The fact is, some things are genetic. African Americans tend to have darker skin. Irish people are more likely to have red hair.

We are moving into dangerous territory here.  Warning signs are going off everywhere in my mind at this point.

Stephanie is about to make the race –> genetics, genetics –> intelligence, therefore race –> intelligence connection.  But the problem is, race /= genetics.  Race is a social construction.  For great background readings, start here with PBS.  But most importantly, read Ten Things Everyone Should Know About Race.  Race is a modern idea, but most importantly, it is a changing idea.  In fact, the example in the email is a perfect example.  Currently, we consider African Americans to be of a different race than “whites,” in which an Irish American would be included.  But we in the United States used to consider the Irish to be of a different race. Nowadays, someone descending form Irish immigrants would be called “white” and someone descended from African immigrants would be called “black.”  But only one of them would have their innate intelligence questioned based on the color of their skin.

(Now on to the more controversial:) Women tend to perform less well in math due at least in part to prenatal levels of testosterone, which also account for variations in mathematics performance within genders.

This is where the red sirens in my head really started flashing!  Hopefully now it’s apparent why a post largely about race appears in a women and science blog.  Stephanie conveniently made the link for me; discrimination against race or gender (or anything else) are just two sides of the same coin.  And they are often based on junk science.

But to set the record straight, just in case, from the recent AAUW report: “The rapid increase in the number of girls achieving very high scores on mathematics tests once thought to measure innate ability suggests that cultural factors are at work. Thirty years ago there were 13 boys for every girl who scored above 700 on the SAT math exam at age 13; today that ratio has shrunk to about 3:1.”

If the difference were genetic (or due to prenatal hormone levels), such a shift wouldn’t happen in 30 years.  Stephanie qualifies this statement “at least in part” in order to soften her position, but it’s a subtle strategic move – more on that below.

This suggests to me that some part of intelligence is genetic, just like identical twins raised apart tend to have very similar IQs and just like I think my babies will be geniuses and beautiful individuals whether I raise them or give them to an orphanage in Nigeria.

Although it’s not explicitly stated, I can’t shake the feeling that she is somehow implying that if she were to adopt an orphan from Nigeria, the baby would not turn out smart or beautiful.  So to avoid putting words in her mouth, let’s instead analyze the absurdity of the statement.  What is “genius?”  What is “beautiful?”  Does any of that matter for millions of orphans who do not have access to basic medical care or even enough food? The assumption that your baby will be a genius is one thing; the assumption that they will somehow rise above the poverty and tragedy of millions of other orphans to even survive long enough to express that genius is another.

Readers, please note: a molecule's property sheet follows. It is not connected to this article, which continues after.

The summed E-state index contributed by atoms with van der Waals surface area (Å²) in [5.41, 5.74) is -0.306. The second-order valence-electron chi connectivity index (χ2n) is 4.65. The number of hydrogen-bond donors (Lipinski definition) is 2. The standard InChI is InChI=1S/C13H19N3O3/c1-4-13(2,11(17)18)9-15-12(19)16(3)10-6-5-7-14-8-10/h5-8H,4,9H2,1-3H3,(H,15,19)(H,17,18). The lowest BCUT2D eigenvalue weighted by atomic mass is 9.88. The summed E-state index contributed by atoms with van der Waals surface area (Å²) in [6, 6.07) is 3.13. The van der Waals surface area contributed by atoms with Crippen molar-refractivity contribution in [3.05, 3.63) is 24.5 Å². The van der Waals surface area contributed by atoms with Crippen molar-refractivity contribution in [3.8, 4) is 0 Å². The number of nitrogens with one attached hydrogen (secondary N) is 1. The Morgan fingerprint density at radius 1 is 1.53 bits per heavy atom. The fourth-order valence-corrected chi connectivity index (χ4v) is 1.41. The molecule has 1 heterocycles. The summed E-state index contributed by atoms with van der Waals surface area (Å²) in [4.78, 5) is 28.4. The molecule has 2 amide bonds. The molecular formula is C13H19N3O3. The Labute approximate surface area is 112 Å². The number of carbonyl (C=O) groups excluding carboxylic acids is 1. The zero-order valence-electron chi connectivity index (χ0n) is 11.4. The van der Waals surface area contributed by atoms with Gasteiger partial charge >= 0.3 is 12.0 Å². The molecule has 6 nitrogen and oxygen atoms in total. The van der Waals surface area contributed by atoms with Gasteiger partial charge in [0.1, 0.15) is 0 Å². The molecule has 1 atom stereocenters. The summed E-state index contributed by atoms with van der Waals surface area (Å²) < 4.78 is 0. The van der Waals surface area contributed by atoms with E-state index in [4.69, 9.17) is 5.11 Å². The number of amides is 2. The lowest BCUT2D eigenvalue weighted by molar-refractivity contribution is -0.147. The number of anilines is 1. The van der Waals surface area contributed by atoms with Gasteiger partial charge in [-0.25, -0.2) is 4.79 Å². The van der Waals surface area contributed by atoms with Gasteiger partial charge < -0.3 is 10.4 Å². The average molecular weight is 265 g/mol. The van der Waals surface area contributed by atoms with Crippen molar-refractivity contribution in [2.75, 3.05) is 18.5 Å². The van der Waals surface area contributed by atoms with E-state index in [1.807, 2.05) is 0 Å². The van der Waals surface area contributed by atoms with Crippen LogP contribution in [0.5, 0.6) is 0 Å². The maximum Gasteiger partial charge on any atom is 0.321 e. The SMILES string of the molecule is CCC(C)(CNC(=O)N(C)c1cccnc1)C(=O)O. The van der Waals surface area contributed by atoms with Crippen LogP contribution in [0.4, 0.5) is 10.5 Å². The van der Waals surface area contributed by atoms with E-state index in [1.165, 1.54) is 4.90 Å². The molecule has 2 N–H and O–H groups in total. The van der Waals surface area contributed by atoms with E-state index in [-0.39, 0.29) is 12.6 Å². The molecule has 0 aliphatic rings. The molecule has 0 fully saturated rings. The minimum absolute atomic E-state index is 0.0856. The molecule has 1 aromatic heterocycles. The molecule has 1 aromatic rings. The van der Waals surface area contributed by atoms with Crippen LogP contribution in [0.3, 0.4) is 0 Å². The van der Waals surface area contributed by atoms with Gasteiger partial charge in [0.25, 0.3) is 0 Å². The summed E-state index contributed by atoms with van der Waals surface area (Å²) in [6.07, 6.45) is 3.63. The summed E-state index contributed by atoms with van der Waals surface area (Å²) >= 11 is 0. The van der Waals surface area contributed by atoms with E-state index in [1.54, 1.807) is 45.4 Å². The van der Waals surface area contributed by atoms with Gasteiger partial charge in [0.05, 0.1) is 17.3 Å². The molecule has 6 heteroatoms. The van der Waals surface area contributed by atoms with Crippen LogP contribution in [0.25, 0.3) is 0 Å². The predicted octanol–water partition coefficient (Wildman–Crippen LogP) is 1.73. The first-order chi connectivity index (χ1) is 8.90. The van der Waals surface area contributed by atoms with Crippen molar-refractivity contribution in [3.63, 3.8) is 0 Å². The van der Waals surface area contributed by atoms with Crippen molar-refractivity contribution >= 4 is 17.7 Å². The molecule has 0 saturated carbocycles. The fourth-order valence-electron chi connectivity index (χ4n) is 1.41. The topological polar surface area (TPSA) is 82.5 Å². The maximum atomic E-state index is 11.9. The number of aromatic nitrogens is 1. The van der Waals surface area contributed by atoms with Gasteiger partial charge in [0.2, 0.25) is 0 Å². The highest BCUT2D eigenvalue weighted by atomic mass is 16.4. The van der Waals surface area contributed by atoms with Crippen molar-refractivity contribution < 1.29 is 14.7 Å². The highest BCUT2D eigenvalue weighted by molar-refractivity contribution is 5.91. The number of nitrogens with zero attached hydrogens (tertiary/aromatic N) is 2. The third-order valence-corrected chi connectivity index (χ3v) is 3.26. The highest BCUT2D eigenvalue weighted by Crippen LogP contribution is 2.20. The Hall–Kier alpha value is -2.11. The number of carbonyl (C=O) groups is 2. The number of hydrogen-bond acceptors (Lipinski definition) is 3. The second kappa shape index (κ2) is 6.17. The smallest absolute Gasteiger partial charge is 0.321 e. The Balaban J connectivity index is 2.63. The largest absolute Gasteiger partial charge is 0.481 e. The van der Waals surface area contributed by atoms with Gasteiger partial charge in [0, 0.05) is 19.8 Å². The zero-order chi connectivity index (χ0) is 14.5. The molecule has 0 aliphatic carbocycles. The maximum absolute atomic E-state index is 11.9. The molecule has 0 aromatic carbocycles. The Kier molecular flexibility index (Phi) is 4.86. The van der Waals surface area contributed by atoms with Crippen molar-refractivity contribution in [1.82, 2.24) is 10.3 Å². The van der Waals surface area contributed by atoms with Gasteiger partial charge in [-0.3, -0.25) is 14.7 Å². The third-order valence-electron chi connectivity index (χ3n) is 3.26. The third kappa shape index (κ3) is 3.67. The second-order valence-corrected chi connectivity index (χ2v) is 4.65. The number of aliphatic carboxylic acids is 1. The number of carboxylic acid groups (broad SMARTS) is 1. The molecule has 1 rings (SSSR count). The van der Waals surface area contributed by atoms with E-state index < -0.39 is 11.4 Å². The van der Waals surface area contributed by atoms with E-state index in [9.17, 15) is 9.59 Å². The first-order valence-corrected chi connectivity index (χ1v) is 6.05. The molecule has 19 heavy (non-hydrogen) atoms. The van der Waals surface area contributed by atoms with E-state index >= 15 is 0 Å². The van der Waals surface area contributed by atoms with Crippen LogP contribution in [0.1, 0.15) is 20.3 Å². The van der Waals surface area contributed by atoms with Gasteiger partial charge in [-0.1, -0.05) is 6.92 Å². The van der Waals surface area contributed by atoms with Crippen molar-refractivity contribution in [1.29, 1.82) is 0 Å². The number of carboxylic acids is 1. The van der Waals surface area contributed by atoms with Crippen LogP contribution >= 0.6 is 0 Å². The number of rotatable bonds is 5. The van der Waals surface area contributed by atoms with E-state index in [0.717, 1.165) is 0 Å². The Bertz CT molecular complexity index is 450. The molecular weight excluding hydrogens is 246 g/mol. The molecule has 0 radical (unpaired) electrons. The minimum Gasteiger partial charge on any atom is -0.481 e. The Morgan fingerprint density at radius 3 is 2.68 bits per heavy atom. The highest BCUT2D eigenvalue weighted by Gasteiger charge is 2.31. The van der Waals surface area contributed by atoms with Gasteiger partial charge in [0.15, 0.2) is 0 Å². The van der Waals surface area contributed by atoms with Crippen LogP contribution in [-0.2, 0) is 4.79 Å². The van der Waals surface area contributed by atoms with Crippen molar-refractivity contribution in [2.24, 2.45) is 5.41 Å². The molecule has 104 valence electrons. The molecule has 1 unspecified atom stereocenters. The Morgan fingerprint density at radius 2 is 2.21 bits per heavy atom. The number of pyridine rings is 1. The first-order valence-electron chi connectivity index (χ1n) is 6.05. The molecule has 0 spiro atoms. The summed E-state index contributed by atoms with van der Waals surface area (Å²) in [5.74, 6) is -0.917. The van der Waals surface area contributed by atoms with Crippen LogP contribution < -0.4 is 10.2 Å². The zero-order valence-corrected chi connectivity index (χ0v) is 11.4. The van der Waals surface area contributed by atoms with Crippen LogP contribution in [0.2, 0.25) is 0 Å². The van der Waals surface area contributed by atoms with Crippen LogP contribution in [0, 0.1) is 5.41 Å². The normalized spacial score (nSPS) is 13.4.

And re: twins raised apart, that doesn’t prove anything about the median intelligence of one race or another.

I don’t think it is that controversial of an opinion to say I think it is at least possible that African Americans are less intelligent on a genetic level, and I didn’t mean to shy away from that opinion at dinner.

I wonder if there were any African Americans at that dinner.

I also don’t think that there are no cultural differences or that cultural differences are not likely the most important sources of disparate test scores (statistically, the measurable ones like income do account for some raw differences). I would just like some scientific data to disprove the genetic position, and it is often hard given difficult to quantify cultural aspects.

Okay, in a rational argument you try to recognize the possible validity of both sides.  If that’s what she’s trying to do, why am I picking her apart?  Because there is a subtlety here.  It sounds rational to say “show me the data and I’ll believe you.”  But within this statement (and the next) is the assertion you cannot truly take perfect data, therefore I will never have to rescind my position, but I can still claim that I am just being rational and following the data.

One example (courtesy of Randall Kennedy) is that some people, based on crime statistics, might think African Americans are genetically more likely to be violent, since income and other statistics cannot close the racial gap. In the slavery era, however, the stereotype was of a docile, childlike, African American, and they were, in fact, responsible for very little violence (which was why the handful of rebellions seriously shook white people up). Obviously group wide rates of violence could not fluctuate so dramatically in ten generations if the cause was genetic, and so although there are no quantifiable data currently available to “explain” away the racial discrepancy in violent crimes, it must be some nongenetic cultural shift. Of course, there are pro-genetic counterarguments, but if we assume we can control for all variables in the given time periods, the form of the argument is compelling.